Did you know that to fully comprehend a text, we need to understand at least 95% of the words in it? In a novel, this equates to a word or two on each page. Not understanding the texts our students read in class is an enormous barrier to their subject based learning, and improving their reading and writing skills could be the key to improving their educational outcomes.
At Thomas Carr College we highly value literacy. To be literate is to be able to make meaning from the things we read, see and hear, and to create meaning with our language. From Year 7 – 12, students regularly have opportunities to interpret, appreciate, evaluate and create literary texts such as short stories, novels, poetry, film and multimodal texts.
Reading doesn’t just happen in our English classrooms, or through the set texts for English each year. Reading and writing are foundational skills that support higher learning in every subject we teach. Students who perform highly in their academic endeavours read a range of texts for a range of purposes, and seek to expand their vocabulary and understanding.
Ways that you can help improve your child’s literacy at home include:
- Encourage conversations with your child. Be an example of how to listen and take turns speaking. Ask questions that encourage your child to expand on their thoughts
- Take the time to listen to your child’s stories without interrupting, correcting or judging
- Expose your child to various types of literature, including a books in a range of genres, music, theatre, and films
- Lead by example and allow your child to see you regularly reading newspapers, books and magazines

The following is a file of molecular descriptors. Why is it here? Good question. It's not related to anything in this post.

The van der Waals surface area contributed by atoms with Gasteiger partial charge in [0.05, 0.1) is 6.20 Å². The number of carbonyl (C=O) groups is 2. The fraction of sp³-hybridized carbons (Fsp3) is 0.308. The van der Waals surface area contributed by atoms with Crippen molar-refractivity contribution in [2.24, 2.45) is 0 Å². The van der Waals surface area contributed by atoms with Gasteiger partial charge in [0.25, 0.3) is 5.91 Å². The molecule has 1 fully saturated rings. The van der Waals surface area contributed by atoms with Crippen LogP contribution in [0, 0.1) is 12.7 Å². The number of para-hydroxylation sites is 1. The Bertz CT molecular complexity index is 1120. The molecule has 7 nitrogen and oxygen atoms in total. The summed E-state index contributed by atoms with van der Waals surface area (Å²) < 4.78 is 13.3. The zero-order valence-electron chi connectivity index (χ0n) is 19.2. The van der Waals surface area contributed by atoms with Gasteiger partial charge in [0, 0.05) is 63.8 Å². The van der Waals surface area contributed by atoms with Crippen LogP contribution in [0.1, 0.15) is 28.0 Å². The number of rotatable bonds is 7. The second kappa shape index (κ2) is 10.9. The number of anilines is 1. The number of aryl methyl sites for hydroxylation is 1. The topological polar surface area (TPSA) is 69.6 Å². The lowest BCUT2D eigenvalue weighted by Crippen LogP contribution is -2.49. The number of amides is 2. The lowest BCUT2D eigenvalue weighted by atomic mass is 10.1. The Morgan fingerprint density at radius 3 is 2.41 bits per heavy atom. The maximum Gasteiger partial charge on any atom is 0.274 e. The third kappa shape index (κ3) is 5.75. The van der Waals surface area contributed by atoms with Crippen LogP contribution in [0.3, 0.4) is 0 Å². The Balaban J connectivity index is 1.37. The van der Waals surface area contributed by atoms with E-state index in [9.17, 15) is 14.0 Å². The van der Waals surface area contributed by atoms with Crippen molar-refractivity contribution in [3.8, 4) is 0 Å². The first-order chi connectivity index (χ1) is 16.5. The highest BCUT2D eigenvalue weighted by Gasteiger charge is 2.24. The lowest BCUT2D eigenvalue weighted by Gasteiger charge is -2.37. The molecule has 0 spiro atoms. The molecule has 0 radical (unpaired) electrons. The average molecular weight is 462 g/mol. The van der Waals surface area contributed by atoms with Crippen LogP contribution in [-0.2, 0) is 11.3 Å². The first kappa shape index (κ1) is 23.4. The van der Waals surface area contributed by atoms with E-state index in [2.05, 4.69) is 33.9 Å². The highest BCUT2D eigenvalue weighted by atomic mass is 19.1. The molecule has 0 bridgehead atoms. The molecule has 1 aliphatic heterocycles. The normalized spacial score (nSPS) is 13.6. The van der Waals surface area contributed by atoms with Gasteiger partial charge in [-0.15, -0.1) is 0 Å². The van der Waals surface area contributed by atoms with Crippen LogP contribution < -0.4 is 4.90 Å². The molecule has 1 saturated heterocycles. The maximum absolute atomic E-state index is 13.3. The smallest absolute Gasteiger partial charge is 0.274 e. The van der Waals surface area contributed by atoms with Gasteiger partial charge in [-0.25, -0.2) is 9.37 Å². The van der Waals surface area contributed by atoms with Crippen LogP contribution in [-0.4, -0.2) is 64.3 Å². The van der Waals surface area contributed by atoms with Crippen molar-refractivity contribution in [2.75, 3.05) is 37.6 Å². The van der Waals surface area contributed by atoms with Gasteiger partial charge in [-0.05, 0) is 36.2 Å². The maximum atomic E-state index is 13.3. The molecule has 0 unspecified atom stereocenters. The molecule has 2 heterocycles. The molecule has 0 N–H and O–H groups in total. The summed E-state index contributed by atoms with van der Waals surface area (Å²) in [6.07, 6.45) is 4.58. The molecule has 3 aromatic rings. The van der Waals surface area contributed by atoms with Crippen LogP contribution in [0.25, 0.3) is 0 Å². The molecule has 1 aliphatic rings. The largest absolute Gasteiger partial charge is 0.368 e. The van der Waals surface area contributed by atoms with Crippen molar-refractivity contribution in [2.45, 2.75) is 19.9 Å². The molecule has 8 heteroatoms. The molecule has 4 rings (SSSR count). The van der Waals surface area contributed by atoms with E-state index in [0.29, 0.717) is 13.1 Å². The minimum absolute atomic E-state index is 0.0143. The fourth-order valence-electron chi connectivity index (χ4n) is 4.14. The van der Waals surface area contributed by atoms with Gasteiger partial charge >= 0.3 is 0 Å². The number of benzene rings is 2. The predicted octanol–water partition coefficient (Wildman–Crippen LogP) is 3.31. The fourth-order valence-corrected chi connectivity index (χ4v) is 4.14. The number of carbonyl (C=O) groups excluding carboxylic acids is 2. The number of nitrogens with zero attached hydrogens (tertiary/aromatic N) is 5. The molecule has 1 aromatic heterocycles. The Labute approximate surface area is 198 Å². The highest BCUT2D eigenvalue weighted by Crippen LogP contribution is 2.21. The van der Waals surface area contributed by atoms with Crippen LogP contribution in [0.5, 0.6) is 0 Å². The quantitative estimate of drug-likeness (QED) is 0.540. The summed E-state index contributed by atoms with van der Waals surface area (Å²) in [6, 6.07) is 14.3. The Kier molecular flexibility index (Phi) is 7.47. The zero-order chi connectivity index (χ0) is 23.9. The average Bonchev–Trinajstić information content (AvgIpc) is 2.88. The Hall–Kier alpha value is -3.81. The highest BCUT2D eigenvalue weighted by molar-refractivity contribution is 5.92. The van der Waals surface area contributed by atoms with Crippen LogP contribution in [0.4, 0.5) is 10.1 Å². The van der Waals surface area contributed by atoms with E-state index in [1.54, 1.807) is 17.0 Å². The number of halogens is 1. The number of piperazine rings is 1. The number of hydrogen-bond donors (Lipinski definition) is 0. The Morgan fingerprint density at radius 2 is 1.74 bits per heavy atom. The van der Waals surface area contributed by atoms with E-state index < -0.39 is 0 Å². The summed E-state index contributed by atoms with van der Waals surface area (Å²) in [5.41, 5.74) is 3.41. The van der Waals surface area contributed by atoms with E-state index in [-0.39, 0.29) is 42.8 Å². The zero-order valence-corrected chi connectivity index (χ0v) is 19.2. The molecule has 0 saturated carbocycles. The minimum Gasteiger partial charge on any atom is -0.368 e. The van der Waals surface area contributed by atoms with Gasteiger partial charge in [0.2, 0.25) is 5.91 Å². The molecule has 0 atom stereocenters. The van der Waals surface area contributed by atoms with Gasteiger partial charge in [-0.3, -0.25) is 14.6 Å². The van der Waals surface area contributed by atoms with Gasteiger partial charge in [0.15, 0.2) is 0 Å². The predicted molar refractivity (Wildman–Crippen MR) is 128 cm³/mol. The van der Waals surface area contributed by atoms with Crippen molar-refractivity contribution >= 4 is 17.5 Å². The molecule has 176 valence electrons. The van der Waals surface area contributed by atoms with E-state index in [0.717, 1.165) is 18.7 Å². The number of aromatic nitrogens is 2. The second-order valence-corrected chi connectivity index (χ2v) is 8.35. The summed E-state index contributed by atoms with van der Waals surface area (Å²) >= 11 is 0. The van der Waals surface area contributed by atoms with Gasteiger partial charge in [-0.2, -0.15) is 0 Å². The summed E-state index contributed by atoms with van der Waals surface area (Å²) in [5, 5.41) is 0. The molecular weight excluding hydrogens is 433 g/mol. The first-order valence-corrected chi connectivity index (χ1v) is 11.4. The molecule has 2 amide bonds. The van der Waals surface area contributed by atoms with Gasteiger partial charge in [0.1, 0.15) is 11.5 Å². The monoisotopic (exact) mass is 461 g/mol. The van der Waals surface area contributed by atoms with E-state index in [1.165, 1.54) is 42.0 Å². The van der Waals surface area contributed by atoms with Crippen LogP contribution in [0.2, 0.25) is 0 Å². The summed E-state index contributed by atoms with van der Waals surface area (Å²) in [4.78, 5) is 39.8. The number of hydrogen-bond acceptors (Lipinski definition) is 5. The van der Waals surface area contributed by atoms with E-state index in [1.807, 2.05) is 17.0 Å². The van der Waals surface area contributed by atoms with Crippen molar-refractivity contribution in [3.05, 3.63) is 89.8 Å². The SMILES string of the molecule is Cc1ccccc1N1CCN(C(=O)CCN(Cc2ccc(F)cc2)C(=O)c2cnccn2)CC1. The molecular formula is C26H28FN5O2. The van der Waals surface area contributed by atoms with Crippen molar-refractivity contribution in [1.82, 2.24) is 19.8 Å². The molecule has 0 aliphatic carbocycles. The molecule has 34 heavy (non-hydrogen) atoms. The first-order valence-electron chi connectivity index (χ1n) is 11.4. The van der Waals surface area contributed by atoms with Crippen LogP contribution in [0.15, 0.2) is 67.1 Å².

- Encourage your child’s reading by showing them how to find information that is of interest to them. This may include television guides, dictionaries, cookbooks and the sports pages of newspapers
- Have plenty of books appropriate to your child’s reading level in the house – our library is full of them!
- Be prepared to allow children to read books that you may not think are of great literary value. It is important to encourage a love of reading first and this is best done by allowing the child to choose what they read.
This term to encourage reading, we hosted a Staff vs Student’s Reading Competition. Students and staff were encouraged to submit the titles of the books they had read, to win house points and foster a love of reading. The results are in, and students won the competition, reading a total of 118 books. Staff weren’t too far behind, with a total of 81 books. A huge congratulations and thank you to all the staff and students who participated in the competition!
– Lexie Huculak